One of Lee County's best new dishes isn't one you'll be able to find in any of our many restaurants. Instead, the Sweet Carolina Chicken Bang Bang – an outside the box take on chili – was served several times this year at Southern Lee High School by a team of students from Gwen Williams' Foods II class. The team, known as the “Southern Spice Girls” took their dish to the 2020 North Carolina Jr. Chef Competition at Johnson and Wales University in Charlotte earlier this month.

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  • INSPIRED. National Board Certified Teachers

    INSPIRED. National Board Certified Teachers

    North Carolina leads the country with more than 22,600 National Board Certified teachers. Lee County just added six more in a single year. “It's meant to be a distinction. It's nationally recognized,” said Patricia Coldren, the National Board district coordinator for Lee County Schools. “Having six in one year is a big deal. It's normally between zero and two, and two had been a high number for us.” These six now give Lee County Schools a total of 46 National Board Certified teachers.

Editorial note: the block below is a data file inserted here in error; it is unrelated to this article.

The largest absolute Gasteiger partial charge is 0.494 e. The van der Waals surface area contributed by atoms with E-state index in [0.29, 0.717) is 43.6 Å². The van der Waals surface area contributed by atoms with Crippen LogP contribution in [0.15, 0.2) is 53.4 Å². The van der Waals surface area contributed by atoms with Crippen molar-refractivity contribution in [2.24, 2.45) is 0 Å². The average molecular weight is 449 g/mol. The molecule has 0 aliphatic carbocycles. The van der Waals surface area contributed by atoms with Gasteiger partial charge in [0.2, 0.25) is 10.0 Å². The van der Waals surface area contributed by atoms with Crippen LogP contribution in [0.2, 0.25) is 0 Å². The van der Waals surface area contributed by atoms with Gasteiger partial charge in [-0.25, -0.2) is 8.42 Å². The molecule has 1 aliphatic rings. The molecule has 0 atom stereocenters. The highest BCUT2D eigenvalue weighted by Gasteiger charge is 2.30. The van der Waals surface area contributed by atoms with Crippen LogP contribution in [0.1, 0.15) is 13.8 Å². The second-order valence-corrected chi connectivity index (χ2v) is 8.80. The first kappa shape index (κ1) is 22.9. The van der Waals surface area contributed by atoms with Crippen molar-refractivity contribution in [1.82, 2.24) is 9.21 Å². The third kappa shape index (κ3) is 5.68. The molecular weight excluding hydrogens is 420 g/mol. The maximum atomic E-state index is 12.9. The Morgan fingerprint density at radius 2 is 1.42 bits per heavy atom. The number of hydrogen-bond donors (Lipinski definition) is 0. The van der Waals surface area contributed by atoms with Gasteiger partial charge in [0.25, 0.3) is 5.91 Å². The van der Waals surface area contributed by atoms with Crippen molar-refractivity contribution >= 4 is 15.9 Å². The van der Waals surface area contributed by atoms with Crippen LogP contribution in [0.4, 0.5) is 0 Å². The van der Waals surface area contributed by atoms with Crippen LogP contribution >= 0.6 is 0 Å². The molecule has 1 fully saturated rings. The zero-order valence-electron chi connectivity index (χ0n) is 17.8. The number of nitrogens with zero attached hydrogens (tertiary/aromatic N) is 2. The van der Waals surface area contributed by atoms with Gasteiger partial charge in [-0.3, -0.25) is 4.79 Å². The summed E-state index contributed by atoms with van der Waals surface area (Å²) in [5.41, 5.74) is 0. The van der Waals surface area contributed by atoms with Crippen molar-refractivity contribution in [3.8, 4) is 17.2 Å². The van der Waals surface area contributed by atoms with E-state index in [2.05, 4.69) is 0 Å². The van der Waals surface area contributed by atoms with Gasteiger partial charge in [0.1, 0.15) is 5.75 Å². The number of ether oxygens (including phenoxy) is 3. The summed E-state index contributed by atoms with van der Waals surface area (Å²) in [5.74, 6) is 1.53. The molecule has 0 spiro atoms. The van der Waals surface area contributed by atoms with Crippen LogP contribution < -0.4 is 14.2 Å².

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  • INSPIRED. Seniors Launch Futures With More Than A Diploma

    INSPIRED. Seniors Launch Futures With More Than A Diploma

    As seniors returned to class after a well-deserved holiday break, they were faced with a startling reality. After 13 or more years of formal learning, their initial journey is almost over. Only one semester remains before they take their next big step in life. The good news is that their work is about to pay off, and not only with the high school diploma everyone their age has been seeking. Nearly all will graduate with something more — distinctions that give them a leg up in college or work. That’s thanks to “More Than a Diploma,” a Lee County Schools initiative helping students leave high school with college credit, nationally recognized career certifications and other widely recognized academic distinctions.

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  • INSPIRED. Our Champions

    INSPIRED. Our Champions